While going through the training process to become a Certified Child Sleep Consultant, I learned that bedtime is non-negotiable; naptime should be treated the same way. I often have clients who tell me that their toddler decided they do not want to nap anymore. My response to them is that as the parent, you decide when naps will end, not your child.
Inconsistencies are a part of parenthood. However, a regular sleep routine is a different story. Once a child has their normal sleep schedule ironed out, this is when exceptions can be made and once in a while a nap can be skipped for a special occasion.
The Science of Sleep
Let’s get the scientific facts out of the way. Infants nap throughout the day and there is a reason for this. Naps effect night sleep and vice versa. Think of naps as part of the 24 hour daily sleep cycle. When a child outgrows the infant stage and becomes a toddler, this doesn’t change. Naptime remains an important piece of the sleeping puzzle.
Naps allow the body and mind to rest and provide both mental and physical restoration. The benefits to a healthy sleep routine are endless. A child with a regular naptime and bedtime, based on biological sleep waves will be focused, happy, and of course, well-rested. What we have learned through studies and research is that healthy sleep during childhood, has an impact on our adult behavior and cognitive ability, as well as our concentration and mood.
If you are a parent reading this blog and wondering if your child should still be napping, I encourage you to ask yourself this; “What is my child’s behavior like at the end of the day?” We often hear parents make remarks about their child acting cranky, stubborn or having behavior issues and they attribute it to their child being tired. This is not the case for a rested child. Appropriate behavior is exhibited by a child who is getting adequate amounts of sleep, both day and night. Cranky behavior is not just something to brush off, as a parent we need to figure out the cause behind it.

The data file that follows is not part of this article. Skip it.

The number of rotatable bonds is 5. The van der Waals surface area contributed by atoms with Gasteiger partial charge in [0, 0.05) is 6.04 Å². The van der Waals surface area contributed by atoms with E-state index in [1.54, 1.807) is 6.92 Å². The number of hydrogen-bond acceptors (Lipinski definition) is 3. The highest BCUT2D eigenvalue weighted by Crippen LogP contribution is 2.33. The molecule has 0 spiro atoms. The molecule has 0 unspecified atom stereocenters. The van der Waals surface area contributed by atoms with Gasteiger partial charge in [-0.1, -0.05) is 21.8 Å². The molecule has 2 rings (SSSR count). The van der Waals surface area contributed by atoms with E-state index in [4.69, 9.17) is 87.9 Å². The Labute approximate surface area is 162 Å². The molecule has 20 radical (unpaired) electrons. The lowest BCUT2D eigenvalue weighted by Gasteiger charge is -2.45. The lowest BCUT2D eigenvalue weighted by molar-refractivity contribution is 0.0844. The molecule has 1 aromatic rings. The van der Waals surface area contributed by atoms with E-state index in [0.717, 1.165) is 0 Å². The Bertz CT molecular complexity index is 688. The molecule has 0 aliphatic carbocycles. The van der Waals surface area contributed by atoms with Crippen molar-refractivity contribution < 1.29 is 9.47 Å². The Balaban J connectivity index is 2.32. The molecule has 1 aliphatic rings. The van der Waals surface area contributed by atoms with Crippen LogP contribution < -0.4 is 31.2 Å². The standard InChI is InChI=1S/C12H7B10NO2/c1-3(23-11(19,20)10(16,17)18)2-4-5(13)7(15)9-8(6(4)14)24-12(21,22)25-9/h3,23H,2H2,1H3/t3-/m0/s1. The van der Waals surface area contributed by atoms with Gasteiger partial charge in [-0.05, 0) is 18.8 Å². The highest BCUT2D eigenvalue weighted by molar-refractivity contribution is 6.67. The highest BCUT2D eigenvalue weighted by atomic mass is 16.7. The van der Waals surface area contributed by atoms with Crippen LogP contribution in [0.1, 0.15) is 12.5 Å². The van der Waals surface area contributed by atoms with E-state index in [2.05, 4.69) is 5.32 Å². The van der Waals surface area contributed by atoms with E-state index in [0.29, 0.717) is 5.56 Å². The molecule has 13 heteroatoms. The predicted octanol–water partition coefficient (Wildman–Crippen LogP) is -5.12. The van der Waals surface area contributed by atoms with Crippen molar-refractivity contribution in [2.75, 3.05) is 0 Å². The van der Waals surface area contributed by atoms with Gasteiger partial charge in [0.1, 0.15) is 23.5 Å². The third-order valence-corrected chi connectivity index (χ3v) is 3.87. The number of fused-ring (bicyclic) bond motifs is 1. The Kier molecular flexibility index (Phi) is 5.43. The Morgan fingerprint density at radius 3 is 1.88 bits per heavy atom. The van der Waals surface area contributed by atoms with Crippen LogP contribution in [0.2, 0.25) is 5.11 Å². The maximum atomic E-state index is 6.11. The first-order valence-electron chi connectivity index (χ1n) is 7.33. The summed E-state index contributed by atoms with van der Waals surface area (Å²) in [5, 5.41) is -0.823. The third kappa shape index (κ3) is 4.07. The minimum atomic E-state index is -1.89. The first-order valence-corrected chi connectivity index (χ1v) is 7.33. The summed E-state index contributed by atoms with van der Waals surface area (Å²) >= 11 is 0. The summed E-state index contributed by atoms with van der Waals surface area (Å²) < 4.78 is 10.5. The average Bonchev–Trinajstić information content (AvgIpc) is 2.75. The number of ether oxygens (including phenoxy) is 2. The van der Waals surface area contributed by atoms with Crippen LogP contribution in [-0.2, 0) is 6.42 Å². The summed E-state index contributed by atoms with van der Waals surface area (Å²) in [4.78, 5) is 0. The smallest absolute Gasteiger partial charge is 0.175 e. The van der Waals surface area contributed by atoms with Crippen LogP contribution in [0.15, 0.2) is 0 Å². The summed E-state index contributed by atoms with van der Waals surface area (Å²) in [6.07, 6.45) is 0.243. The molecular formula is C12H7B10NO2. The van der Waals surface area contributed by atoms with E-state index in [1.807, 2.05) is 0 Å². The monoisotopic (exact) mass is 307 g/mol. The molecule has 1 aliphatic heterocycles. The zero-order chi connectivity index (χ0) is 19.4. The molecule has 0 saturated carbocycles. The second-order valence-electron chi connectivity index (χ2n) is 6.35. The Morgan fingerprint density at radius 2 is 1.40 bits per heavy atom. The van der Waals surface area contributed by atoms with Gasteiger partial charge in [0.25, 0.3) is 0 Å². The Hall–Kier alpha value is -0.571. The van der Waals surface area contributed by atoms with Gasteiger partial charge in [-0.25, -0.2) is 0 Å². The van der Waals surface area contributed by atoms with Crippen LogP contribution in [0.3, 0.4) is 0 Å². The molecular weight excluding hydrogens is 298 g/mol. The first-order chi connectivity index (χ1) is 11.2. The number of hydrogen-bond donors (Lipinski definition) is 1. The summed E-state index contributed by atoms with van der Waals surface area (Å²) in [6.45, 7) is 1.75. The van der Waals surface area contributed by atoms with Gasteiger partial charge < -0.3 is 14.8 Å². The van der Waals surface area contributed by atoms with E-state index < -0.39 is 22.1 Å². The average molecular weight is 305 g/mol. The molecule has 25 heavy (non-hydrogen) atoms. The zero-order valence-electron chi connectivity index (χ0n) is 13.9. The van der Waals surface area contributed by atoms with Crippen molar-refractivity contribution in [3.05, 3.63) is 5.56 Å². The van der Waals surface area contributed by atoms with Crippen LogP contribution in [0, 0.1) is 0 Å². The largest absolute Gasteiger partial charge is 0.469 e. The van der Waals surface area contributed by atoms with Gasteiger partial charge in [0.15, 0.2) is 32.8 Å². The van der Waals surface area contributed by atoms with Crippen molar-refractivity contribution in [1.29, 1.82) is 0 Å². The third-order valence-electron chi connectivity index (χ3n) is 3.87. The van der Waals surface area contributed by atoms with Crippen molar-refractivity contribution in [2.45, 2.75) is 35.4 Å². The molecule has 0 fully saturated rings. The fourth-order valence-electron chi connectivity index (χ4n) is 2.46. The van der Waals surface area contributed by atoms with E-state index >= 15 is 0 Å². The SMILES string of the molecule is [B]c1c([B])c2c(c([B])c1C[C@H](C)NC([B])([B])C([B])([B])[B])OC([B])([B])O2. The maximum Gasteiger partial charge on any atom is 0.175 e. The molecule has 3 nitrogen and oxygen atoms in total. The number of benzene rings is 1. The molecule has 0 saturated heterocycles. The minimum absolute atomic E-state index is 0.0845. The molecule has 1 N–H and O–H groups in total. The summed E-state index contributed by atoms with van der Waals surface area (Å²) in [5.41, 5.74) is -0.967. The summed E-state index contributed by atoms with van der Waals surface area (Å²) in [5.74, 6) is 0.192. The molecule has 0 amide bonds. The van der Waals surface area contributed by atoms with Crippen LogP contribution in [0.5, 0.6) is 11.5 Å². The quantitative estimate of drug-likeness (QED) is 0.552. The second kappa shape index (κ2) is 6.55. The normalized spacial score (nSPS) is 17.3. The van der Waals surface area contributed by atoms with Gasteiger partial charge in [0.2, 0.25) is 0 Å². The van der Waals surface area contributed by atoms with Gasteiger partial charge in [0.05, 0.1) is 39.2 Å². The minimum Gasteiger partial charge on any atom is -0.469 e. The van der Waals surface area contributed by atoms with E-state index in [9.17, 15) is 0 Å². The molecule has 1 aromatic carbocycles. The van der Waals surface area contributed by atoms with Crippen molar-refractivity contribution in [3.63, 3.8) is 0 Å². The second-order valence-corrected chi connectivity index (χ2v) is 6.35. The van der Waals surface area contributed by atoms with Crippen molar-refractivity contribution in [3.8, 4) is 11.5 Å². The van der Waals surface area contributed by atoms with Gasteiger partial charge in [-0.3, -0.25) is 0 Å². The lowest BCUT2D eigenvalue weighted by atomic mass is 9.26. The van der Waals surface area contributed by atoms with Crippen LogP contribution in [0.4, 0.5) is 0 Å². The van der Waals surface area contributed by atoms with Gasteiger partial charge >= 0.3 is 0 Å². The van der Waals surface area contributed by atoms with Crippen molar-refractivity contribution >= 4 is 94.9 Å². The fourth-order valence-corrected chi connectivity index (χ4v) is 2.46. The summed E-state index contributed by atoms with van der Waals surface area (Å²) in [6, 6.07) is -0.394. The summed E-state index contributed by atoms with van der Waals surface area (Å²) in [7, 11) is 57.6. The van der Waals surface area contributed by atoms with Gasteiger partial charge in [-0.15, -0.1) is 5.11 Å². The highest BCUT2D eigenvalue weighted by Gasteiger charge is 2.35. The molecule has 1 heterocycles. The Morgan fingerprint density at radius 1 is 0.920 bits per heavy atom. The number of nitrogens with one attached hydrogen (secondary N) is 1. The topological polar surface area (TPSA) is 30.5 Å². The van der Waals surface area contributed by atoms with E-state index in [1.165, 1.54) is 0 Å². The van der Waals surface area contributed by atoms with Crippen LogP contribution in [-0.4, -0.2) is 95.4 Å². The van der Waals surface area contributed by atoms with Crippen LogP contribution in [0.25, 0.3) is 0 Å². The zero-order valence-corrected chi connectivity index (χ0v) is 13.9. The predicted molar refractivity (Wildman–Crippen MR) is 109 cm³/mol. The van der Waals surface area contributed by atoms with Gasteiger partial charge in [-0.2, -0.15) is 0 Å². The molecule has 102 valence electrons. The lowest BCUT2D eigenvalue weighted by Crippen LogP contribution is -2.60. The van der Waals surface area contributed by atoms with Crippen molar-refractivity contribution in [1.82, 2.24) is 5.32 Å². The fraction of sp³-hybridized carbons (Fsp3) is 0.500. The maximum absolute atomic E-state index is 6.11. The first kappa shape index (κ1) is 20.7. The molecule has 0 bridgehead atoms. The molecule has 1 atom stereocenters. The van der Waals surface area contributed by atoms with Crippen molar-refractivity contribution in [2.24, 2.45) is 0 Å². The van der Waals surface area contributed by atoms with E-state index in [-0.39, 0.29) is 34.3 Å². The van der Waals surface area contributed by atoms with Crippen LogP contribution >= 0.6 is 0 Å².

One of my philosophies about child sleep is that parents need to enter into each developmental stage as prepared as possible, so that they don’t have to go back and correct behavior. Small but constant deficits in sleep over time tend to have escalating and perhaps long-term effects on brain function. Over many weeks or months, your child develops ‘cumulative sleepiness’ until he hits a wall and becomes overtired. In this state, it is difficult for him to nap because his body is geared up to fight the fatigue. If you do not give your child the option to skip a nap, then you will not have to figure out how to get them to start napping again.
My intentions are not to scare parents with toddlers who do not nap, or to make them feel guilty. My intention is to give them the facts so that they can understand that sleep needs to be one of the highest priorities of parenting.
Parents of toddlers who give in to their child’s refusal to nap are not intentionally delaying their mental and physical development. Parents do not influence negative sleep habits on purpose. That’s where I come in, part of my job is to educate parents on the benefits of a healthy sleep schedule so that they understand why and how sleep positively influences their child today and in the future.
I really can’t emphasize enough how important a consistent nap routine is for a toddler. Sleep Inertia experience by a child is just one result of disturbed sleep. It can be explained as the intermittent state where sleep and wakefulness overlap. This overlap state is uncomfortable for children and causes disorientation as well as physical pain. Parents are often confused when their child wakes from an extra-long nap unhappy. The simple answer is your child has been missing too much sleep. Also, if you are experiencing a child who is “wired” and not able to entertain themselves, it is because the high cortisol levels produced in their body after missing a sleep period makes the child too tired to nap. “A sign of sleeping well is a calm and alert state. Upon awakening, well rested children are in good cheer and able to play by themselves.”
As this post is coming to an end I leave you with one thought, “It is simply not true that children who miss naps will “make up” for it by sleeping more at night. In fact the sleep they miss is gone forever.”
Weissbluth, Marc. Healthy Sleep Habits, Happy Child: A Step-by-step Program for a Good Night’s Sleep. New York: Ballantine Books, 2005
As seen on “Growing Up Madison” January 2014